Five Writing Tips from a Former Journalist

My first career was in journalism. I was a news producer, first for Morning North, a CBC Radio show, then for CTV and other TV outlets in Toronto. I worked long hours and wrote scripts daily behind the scenes. I was happy to work anonymously, off-camera, but this didn’t protect me from criticism: radio and TV hosts hate looking foolish on air. They aren’t shy about letting you know if your lines suck.

My media work, then, turned into a kind of multi-year writing boot camp. I learned to get my message across quickly. So why not share some of what I learned in the trenches of daily news? Here are 5 writing tips I gleaned as a journalist:

1. Ask questions.

After I draft any document, I print a copy, get out my red pen, and become that TV host who has to stand by every word. I write out questions the text brings up, like, ‘Is that true?’ or ‘How do you know that?’ If the answers aren’t there, I got to Tip 2.

2. Digest the answers.

If key information is absent, it’s time to read more, research, or ask someone who knows. Then I add these answers to my text. Inevitably, this messes up the writing; thus, the second draft is born. More work remains (including attributing materials), but now I’ve ‘baked in’ the most important information.

3. Sharpen your angle.

Journalists know that if you bog people down with too much information, they’ll tune out. That’s why they find an angle on every story. I try to emulate this in my writing. The angle defines what’s essential to my message. Even in fiction, one can ask: ‘What’s my angle on this scene?’ Suddenly, that long aside about a character’s cat gets the axe!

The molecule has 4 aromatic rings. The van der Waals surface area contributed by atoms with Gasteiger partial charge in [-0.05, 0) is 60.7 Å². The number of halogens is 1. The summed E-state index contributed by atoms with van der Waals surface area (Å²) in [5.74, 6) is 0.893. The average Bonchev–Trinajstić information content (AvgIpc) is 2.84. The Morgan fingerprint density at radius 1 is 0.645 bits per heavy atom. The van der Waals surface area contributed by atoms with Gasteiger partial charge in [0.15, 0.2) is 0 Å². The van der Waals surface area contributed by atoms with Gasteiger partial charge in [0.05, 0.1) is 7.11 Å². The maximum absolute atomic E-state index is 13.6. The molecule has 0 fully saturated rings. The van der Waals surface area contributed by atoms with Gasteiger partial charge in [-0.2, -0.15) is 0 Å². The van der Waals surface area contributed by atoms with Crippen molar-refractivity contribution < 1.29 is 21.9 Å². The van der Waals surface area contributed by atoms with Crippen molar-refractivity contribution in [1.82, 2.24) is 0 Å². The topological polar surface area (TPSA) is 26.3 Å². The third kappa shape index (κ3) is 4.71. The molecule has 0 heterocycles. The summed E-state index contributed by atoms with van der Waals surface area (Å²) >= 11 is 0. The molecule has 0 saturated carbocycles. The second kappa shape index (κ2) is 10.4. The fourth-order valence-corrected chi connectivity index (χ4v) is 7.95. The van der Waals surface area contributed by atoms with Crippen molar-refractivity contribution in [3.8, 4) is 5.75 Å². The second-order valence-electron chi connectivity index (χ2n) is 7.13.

4. Toss the jargon.

Journalists want the widest possible audience for their message. This means avoiding specialized language. Even when editing for researchers who work with technical models, I try to keep the focus on communication. At the very least, I ask clients to define each term simply.

5. Know when to stop.

Brevity is a high value for journalists. They strive for it—sometimes to their peril. It’s hard to convey complexity in a few lines. But it’s worth trying. People come away with a focused message, and maybe enough interest to go find out more. When I trust my reader, I am closer to knowing when enough’s enough.